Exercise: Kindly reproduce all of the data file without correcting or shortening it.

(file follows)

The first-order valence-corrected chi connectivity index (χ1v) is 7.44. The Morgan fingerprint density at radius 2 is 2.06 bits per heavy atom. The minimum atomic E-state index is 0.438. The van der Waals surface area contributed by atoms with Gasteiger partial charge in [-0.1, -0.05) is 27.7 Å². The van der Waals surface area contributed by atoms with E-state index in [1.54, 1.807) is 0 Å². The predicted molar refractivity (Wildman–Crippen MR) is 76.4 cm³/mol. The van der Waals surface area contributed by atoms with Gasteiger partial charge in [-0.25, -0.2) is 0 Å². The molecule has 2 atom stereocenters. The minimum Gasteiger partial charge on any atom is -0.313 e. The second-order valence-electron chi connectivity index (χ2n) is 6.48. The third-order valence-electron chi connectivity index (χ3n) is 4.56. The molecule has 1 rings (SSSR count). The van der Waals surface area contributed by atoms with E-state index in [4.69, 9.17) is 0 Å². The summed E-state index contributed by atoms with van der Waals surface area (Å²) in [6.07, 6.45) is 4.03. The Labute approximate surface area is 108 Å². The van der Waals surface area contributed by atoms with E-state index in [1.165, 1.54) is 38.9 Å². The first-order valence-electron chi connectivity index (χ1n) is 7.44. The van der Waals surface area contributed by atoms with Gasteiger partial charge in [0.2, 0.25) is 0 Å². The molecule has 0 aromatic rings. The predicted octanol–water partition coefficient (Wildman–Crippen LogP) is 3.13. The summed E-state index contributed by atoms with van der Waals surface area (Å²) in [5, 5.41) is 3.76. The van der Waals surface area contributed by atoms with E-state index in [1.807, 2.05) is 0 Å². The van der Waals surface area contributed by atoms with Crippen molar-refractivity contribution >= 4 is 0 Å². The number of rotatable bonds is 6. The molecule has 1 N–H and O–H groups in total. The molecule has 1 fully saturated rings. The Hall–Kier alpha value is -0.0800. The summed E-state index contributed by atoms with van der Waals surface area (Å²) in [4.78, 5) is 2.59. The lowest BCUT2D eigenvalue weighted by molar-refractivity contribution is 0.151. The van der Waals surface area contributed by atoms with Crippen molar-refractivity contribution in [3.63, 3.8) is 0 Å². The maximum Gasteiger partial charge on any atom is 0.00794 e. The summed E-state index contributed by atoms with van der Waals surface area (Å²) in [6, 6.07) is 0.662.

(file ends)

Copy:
The first-order valence-corrected chi connectivity index (χ1v) is 7.44. The Morgan fingerprint density at radius 2 is 2.06 bits per heavy atom. The minimum atomic E-state index is 0.438. The van der Waals surface area contributed by atoms with Gasteiger partial charge in [-0.1, -0.05) is 27.7 Å². The van der Waals surface area contributed by atoms with E-state index in [1.54, 1.807) is 0 Å². The predicted molar refractivity (Wildman–Crippen MR) is 76.4 cm³/mol. The van der Waals surface area contributed by atoms with Gasteiger partial charge in [-0.25, -0.2) is 0 Å². The molecule has 2 atom stereocenters. The minimum Gasteiger partial charge on any atom is -0.313 e. The second-order valence-electron chi connectivity index (χ2n) is 6.48. The third-order valence-electron chi connectivity index (χ3n) is 4.56. The molecule has 1 rings (SSSR count). The van der Waals surface area contributed by atoms with E-state index in [4.69, 9.17) is 0 Å². The summed E-state index contributed by atoms with van der Waals surface area (Å²) in [6.07, 6.45) is 4.03. The Labute approximate surface area is 108 Å². The van der Waals surface area contributed by atoms with E-state index in [1.165, 1.54) is 38.9 Å². The first-order valence-electron chi connectivity index (χ1n) is 7.44. The van der Waals surface area contributed by atoms with Gasteiger partial charge in [0.2, 0.25) is 0 Å². The molecule has 0 aromatic rings. The predicted octanol–water partition coefficient (Wildman–Crippen LogP) is 3.13. The summed E-state index contributed by atoms with van der Waals surface area (Å²) in [5, 5.41) is 3.76. The van der Waals surface area contributed by atoms with E-state index in [1.807, 2.05) is 0 Å². The van der Waals surface area contributed by atoms with Crippen molar-refractivity contribution >= 4 is 0 Å². The number of rotatable bonds is 6. The molecule has 1 N–H and O–H groups in total. The molecule has 1 fully saturated rings. The Hall–Kier alpha value is -0.0800. The summed E-state index contributed by atoms with van der Waals surface area (Å²) in [4.78, 5) is 2.59. The lowest BCUT2D eigenvalue weighted by molar-refractivity contribution is 0.151. The van der Waals surface area contributed by atoms with Crippen molar-refractivity contribution in [3.63, 3.8) is 0 Å². The maximum Gasteiger partial charge on any atom is 0.00794 e. The summed E-state index contributed by atoms with van der Waals surface area (Å²) in [6, 6.07) is 0.662.